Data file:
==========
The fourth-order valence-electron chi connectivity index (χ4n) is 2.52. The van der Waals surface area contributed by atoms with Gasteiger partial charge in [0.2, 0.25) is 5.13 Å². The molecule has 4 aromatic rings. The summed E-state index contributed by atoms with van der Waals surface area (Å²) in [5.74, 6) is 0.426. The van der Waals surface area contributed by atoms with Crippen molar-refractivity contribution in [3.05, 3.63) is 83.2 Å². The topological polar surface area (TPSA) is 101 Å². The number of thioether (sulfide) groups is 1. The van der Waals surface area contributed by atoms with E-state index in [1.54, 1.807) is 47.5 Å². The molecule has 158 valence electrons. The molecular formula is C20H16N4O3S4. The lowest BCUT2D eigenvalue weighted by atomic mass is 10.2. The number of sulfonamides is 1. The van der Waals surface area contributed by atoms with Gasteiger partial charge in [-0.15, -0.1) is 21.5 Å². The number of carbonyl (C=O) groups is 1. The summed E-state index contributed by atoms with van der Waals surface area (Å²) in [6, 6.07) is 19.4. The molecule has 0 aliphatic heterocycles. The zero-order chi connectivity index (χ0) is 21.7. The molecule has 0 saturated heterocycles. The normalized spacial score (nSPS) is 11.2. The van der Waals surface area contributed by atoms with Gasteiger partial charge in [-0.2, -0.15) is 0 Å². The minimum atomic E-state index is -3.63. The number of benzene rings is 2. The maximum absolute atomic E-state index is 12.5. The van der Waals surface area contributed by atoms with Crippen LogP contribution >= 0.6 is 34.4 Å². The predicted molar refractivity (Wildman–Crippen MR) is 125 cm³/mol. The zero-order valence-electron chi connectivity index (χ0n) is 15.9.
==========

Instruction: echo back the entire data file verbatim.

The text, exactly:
The fourth-order valence-electron chi connectivity index (χ4n) is 2.52. The van der Waals surface area contributed by atoms with Gasteiger partial charge in [0.2, 0.25) is 5.13 Å². The molecule has 4 aromatic rings. The summed E-state index contributed by atoms with van der Waals surface area (Å²) in [5.74, 6) is 0.426. The van der Waals surface area contributed by atoms with Crippen molar-refractivity contribution in [3.05, 3.63) is 83.2 Å². The topological polar surface area (TPSA) is 101 Å². The number of thioether (sulfide) groups is 1. The van der Waals surface area contributed by atoms with E-state index in [1.54, 1.807) is 47.5 Å². The molecule has 158 valence electrons. The molecular formula is C20H16N4O3S4. The lowest BCUT2D eigenvalue weighted by atomic mass is 10.2. The number of sulfonamides is 1. The van der Waals surface area contributed by atoms with Gasteiger partial charge in [-0.15, -0.1) is 21.5 Å². The number of carbonyl (C=O) groups is 1. The summed E-state index contributed by atoms with van der Waals surface area (Å²) in [6, 6.07) is 19.4. The molecule has 0 aliphatic heterocycles. The zero-order chi connectivity index (χ0) is 21.7. The molecule has 0 saturated heterocycles. The normalized spacial score (nSPS) is 11.2. The van der Waals surface area contributed by atoms with Gasteiger partial charge in [-0.2, -0.15) is 0 Å². The minimum atomic E-state index is -3.63. The number of benzene rings is 2. The maximum absolute atomic E-state index is 12.5. The van der Waals surface area contributed by atoms with Crippen LogP contribution >= 0.6 is 34.4 Å². The predicted molar refractivity (Wildman–Crippen MR) is 125 cm³/mol. The zero-order valence-electron chi connectivity index (χ0n) is 15.9.